Anri - Timely!!
Momoko Kikuchi - Ocean Side, Adventure

Future Funk
YUNG BAE - BA3, B4E
Desired - Timeless

Night Tempo - Showa Idol's Groove
SAINT PEPSI - Hit Vibes
MACROSS 82-99 - Neo Tokyo

That should get you started!


And then so this music is even more accessible now thanks to Ship to Shore and Light In the Attic's mission to expose the music-loving public to it.  At first it's interesting that they've put so much focus on releasing these as physicals for the vinyl community, but then remember by default any vinyl lover is someone inescapably bound to nostalgic pursuits to begin with, and it makes a lot of sense.  Vinyl hunters are like archaeologists in a way, hunting for artifacts of a time long past, to hold in their hands relics that represent lost memories and emotions that become resurrected anew when spun on their turntables at home.  And to this end, this was something particularly hard to do with city pop until Ship to Shore and Light In the Attic stepped in.  The original pressings of city pop records are often scarce.  Just try finding an original copy of Mimoko Kikuchi's "Adventure".  Or Piper's "Sunshine Kiz".  Or the collection of records that make up Light In the Attic's "Pacific Breeze" releases.  Good luck.  And so now collectors in 2020 can perform their spirit-summoning ritual of placing a record on the platter and filling their homes with voices of the past, and in many cases never heard outside of niche circles.  I'd been outside that circle for a long time.  I never knew the circle existed.  But I see now that there was a contingent of future funk artists who have been out there for quite some time already reminding the world that this music is still just as important and just as genuine as it always has been.  And revisiting the original tracks on beautifully pressed records is an experience I'd highly recommend.  City pop is a reminder that the global soul still has potential for good, and that being hopeful isn't ironic, it's essential.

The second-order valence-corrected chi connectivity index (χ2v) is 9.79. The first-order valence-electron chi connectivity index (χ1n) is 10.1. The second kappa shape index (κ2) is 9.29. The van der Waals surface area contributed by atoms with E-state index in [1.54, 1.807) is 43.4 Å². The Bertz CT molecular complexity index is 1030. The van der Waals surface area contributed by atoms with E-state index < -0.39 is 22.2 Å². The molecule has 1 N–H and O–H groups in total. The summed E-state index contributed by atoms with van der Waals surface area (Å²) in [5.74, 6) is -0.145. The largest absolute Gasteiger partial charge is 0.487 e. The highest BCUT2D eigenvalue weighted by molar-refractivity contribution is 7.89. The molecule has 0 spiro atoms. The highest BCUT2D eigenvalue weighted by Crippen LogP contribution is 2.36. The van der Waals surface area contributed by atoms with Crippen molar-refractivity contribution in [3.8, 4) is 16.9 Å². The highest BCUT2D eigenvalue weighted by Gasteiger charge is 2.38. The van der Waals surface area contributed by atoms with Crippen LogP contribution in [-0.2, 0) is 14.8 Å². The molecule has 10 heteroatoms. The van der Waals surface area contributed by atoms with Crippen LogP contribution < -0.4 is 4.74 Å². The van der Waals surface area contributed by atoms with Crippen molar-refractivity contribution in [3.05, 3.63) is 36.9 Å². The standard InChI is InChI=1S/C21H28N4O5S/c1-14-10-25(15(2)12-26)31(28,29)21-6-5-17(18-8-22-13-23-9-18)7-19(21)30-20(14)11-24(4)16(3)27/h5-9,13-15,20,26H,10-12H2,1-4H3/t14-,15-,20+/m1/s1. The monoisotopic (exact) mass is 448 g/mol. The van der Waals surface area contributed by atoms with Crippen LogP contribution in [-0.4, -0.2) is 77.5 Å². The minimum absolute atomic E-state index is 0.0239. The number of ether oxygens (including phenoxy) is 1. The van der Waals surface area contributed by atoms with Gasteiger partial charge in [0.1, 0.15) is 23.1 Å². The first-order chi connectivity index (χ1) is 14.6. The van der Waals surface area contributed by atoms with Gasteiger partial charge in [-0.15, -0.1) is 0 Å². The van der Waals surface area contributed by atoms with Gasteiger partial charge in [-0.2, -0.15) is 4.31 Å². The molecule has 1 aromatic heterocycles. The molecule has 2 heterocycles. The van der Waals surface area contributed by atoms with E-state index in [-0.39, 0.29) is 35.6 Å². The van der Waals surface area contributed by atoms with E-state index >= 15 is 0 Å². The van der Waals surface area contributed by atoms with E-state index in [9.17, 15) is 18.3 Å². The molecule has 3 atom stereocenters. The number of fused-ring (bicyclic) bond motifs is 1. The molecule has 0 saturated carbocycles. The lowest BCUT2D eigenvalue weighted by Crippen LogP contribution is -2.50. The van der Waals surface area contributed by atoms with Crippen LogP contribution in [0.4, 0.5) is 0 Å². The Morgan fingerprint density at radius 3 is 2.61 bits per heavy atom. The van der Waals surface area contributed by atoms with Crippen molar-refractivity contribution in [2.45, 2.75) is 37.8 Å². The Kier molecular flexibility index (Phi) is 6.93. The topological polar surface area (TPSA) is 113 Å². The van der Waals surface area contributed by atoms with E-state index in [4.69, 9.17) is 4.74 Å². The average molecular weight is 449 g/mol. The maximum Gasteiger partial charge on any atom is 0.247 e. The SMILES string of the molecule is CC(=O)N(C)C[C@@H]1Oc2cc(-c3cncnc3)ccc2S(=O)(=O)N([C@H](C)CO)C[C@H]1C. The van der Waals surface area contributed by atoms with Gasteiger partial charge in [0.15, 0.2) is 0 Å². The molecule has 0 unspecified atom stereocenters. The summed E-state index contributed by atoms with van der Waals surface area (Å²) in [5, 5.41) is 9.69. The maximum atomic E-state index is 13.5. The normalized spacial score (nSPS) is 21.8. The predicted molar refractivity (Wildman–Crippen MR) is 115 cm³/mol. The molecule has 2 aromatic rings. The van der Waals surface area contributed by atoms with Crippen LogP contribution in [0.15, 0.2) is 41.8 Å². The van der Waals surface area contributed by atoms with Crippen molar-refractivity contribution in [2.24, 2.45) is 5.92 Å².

- Cassie @weirdvinylgirl 



You can check out Cassie's Weird Vinyl Girl Instagram account here!

And you can see Ship to Shore PhonoCo's collection of City Pop releases here!


1 Response

Vincent
Vincent

June 12, 2020

I’m pretty sure if a portal opened up looking like a Tatsuro Tamashita album cover with the sound of Tatsuro singing, I wouldn’t even hesitate to jump through it.